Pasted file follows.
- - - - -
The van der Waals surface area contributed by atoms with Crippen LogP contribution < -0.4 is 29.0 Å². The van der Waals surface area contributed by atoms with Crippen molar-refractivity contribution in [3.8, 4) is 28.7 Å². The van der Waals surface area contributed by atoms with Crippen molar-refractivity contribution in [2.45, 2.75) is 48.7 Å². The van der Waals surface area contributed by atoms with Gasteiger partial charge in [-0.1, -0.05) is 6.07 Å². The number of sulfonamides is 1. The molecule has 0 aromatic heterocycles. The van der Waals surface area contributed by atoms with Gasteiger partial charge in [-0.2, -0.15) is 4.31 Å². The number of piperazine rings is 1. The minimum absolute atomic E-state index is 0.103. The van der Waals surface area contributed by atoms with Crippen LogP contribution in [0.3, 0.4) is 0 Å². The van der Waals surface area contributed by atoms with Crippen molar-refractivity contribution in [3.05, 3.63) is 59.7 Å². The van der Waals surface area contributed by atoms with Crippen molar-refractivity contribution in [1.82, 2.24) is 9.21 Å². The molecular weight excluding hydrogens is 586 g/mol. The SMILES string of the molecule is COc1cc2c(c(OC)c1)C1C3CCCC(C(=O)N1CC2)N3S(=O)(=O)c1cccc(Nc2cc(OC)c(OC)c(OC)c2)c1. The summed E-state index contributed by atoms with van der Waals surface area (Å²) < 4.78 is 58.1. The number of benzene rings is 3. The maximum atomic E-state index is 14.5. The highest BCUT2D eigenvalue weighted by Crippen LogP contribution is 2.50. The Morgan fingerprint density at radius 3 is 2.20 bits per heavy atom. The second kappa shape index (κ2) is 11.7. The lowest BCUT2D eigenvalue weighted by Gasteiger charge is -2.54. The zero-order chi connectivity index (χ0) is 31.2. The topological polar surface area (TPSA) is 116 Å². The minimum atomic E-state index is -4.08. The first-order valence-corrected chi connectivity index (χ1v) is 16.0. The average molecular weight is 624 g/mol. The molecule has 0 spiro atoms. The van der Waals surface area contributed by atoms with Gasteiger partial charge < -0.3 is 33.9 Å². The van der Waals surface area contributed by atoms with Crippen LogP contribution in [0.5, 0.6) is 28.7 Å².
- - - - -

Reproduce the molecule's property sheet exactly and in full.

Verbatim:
The van der Waals surface area contributed by atoms with Crippen LogP contribution < -0.4 is 29.0 Å². The van der Waals surface area contributed by atoms with Crippen molar-refractivity contribution in [3.8, 4) is 28.7 Å². The van der Waals surface area contributed by atoms with Crippen molar-refractivity contribution in [2.45, 2.75) is 48.7 Å². The van der Waals surface area contributed by atoms with Gasteiger partial charge in [-0.1, -0.05) is 6.07 Å². The number of sulfonamides is 1. The molecule has 0 aromatic heterocycles. The van der Waals surface area contributed by atoms with Gasteiger partial charge in [-0.2, -0.15) is 4.31 Å². The number of piperazine rings is 1. The minimum absolute atomic E-state index is 0.103. The van der Waals surface area contributed by atoms with Crippen LogP contribution in [0.3, 0.4) is 0 Å². The van der Waals surface area contributed by atoms with Crippen molar-refractivity contribution in [3.05, 3.63) is 59.7 Å². The van der Waals surface area contributed by atoms with Crippen molar-refractivity contribution in [1.82, 2.24) is 9.21 Å². The molecular weight excluding hydrogens is 586 g/mol. The SMILES string of the molecule is COc1cc2c(c(OC)c1)C1C3CCCC(C(=O)N1CC2)N3S(=O)(=O)c1cccc(Nc2cc(OC)c(OC)c(OC)c2)c1. The summed E-state index contributed by atoms with van der Waals surface area (Å²) < 4.78 is 58.1. The number of benzene rings is 3. The maximum atomic E-state index is 14.5. The highest BCUT2D eigenvalue weighted by Crippen LogP contribution is 2.50. The Morgan fingerprint density at radius 3 is 2.20 bits per heavy atom. The second kappa shape index (κ2) is 11.7. The lowest BCUT2D eigenvalue weighted by Gasteiger charge is -2.54. The zero-order chi connectivity index (χ0) is 31.2. The topological polar surface area (TPSA) is 116 Å². The minimum atomic E-state index is -4.08. The first-order valence-corrected chi connectivity index (χ1v) is 16.0. The average molecular weight is 624 g/mol. The molecule has 0 spiro atoms. The van der Waals surface area contributed by atoms with Gasteiger partial charge < -0.3 is 33.9 Å². The van der Waals surface area contributed by atoms with Crippen LogP contribution in [0.5, 0.6) is 28.7 Å².